The zealous commitment of Trump supporters has greatly thwarted Trump’s political adversaries. Congresswoman Liz Cheney’s vocal criticism of Trump’s coup attempt caused Republican voters to turn against her, and she has been the target of death threats and profane demonstrations asking for her removal. Beyond Cheney, Trump has arm-twisted other potential rivals, intimidating a majority of influential Republican politicians to succumb to his will. For Republican officials, the message is clear: standing against Trump means receiving the wrath of his supporters, an outcome that could lead to political ruin.
Consequently, defiance is scant. Prominent Republican officials are wary of condemning Trump openly, as many fear attracting Trump’s public wrath, leaving most of their concerns to be voiced anonymously in clandestine environments. Even Mitch McConnell is largely working behind closed doors to undermine Trump’s candidacy rather than publicly repudiating the former president. This has prevented the large-scale denouncement that is needed to hinder Trump’s nomination, as Levitsky and Ziblatt argue that a public, systematic isolation is necessary to deter extremists .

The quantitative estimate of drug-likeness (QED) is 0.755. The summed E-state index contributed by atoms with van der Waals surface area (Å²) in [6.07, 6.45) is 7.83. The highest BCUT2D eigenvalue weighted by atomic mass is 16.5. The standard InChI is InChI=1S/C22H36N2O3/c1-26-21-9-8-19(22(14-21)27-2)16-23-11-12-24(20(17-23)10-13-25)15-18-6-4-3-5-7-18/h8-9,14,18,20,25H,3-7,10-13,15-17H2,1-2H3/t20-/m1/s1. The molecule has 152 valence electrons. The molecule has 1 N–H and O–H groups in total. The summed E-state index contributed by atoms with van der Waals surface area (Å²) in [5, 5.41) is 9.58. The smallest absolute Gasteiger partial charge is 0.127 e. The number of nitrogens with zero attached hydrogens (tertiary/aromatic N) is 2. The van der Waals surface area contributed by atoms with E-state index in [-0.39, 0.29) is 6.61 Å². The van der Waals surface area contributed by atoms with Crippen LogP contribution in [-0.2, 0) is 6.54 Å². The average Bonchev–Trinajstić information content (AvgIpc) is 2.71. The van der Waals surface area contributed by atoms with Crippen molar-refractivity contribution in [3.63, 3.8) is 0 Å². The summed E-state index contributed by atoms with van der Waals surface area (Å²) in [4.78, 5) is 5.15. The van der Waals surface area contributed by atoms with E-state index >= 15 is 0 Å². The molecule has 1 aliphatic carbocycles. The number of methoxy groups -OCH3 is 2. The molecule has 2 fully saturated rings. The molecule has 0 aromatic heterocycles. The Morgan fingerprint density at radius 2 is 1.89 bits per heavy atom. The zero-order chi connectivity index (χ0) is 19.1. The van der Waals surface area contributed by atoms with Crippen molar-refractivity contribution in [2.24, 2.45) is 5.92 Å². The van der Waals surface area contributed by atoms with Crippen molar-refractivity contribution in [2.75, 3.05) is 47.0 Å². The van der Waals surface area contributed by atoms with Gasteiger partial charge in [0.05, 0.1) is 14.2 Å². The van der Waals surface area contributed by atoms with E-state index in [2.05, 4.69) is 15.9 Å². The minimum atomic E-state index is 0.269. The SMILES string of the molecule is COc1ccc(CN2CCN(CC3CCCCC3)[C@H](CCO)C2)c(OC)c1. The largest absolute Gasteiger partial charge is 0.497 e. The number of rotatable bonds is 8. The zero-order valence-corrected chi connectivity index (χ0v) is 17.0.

Unless major Republican leaders collectively defy Trump, the former president will be able to undermine democratic norms and institutions in the highest office of the land, as he did before. Republican party leaders are, thus, faced with two choices: either take a stand against Trump and risk their political careers, or stand by his side and risk imperiling democracy altogether. The stakes are high, and with midterm elections close by, time is running out. If party leaders wish to put an end to Trump’s rule, they must act upon their gatekeeping prerogatives — and they must act now. Lieberman, Robert C., Suzanne Mettler, Thomas B. Pepinsky, Kenneth M. Roberts, and Richard Valelly. “The Trump Presidency and American Democracy: A Historical and Comparative Analysis.” Perspectives on Politics 17, no. 02 (2018): 1–7. https://doi.org/10.1017/s1537592718003286.  Steven Levitsky and Daniel Ziblatt, How Democracies Die (New York: Crown Publishing Group, 2018).  Ibid.  Hochschild, Arlie Russell. Strangers in Their Own Land: Anger and Mourning on the American Right. New York: The New Press, 2016.  Ibid.  Steven Levitsky and Daniel Ziblatt, How Democracies Die (New York: Crown Publishing Group, 2018).